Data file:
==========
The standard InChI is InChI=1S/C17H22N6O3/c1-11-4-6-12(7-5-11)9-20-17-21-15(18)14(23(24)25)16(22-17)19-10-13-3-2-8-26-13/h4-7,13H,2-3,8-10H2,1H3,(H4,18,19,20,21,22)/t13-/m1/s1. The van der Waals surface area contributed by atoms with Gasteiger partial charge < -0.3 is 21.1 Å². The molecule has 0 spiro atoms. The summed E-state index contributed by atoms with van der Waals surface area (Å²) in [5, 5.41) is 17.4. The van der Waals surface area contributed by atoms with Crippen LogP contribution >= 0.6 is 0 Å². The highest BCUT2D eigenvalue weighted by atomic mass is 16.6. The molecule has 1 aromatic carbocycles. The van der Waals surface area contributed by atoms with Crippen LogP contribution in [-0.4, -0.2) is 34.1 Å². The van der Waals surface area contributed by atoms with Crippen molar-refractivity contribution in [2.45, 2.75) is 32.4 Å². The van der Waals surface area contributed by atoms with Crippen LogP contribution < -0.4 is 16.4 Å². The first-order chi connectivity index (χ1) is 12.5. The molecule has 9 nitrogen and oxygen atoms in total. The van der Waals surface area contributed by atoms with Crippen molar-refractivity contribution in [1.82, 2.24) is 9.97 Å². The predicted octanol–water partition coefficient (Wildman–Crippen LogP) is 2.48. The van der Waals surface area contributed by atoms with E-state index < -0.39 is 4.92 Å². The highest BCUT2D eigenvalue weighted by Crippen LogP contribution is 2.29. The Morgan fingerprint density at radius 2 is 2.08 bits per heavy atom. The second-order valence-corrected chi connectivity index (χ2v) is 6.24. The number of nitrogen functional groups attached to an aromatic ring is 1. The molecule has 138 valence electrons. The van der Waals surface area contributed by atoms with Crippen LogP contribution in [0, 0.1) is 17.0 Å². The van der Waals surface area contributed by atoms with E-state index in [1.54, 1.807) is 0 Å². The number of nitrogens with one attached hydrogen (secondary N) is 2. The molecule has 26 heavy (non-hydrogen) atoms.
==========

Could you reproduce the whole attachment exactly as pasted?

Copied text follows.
The standard InChI is InChI=1S/C17H22N6O3/c1-11-4-6-12(7-5-11)9-20-17-21-15(18)14(23(24)25)16(22-17)19-10-13-3-2-8-26-13/h4-7,13H,2-3,8-10H2,1H3,(H4,18,19,20,21,22)/t13-/m1/s1. The van der Waals surface area contributed by atoms with Gasteiger partial charge < -0.3 is 21.1 Å². The molecule has 0 spiro atoms. The summed E-state index contributed by atoms with van der Waals surface area (Å²) in [5, 5.41) is 17.4. The van der Waals surface area contributed by atoms with Crippen LogP contribution >= 0.6 is 0 Å². The highest BCUT2D eigenvalue weighted by atomic mass is 16.6. The molecule has 1 aromatic carbocycles. The van der Waals surface area contributed by atoms with Crippen LogP contribution in [-0.4, -0.2) is 34.1 Å². The van der Waals surface area contributed by atoms with Crippen molar-refractivity contribution in [2.45, 2.75) is 32.4 Å². The van der Waals surface area contributed by atoms with Crippen LogP contribution < -0.4 is 16.4 Å². The first-order chi connectivity index (χ1) is 12.5. The molecule has 9 nitrogen and oxygen atoms in total. The van der Waals surface area contributed by atoms with Crippen molar-refractivity contribution in [1.82, 2.24) is 9.97 Å². The predicted octanol–water partition coefficient (Wildman–Crippen LogP) is 2.48. The van der Waals surface area contributed by atoms with E-state index < -0.39 is 4.92 Å². The highest BCUT2D eigenvalue weighted by Crippen LogP contribution is 2.29. The Morgan fingerprint density at radius 2 is 2.08 bits per heavy atom. The second-order valence-corrected chi connectivity index (χ2v) is 6.24. The number of nitrogen functional groups attached to an aromatic ring is 1. The molecule has 138 valence electrons. The van der Waals surface area contributed by atoms with Crippen LogP contribution in [0, 0.1) is 17.0 Å². The van der Waals surface area contributed by atoms with E-state index in [1.54, 1.807) is 0 Å². The number of nitrogens with one attached hydrogen (secondary N) is 2. The molecule has 26 heavy (non-hydrogen) atoms.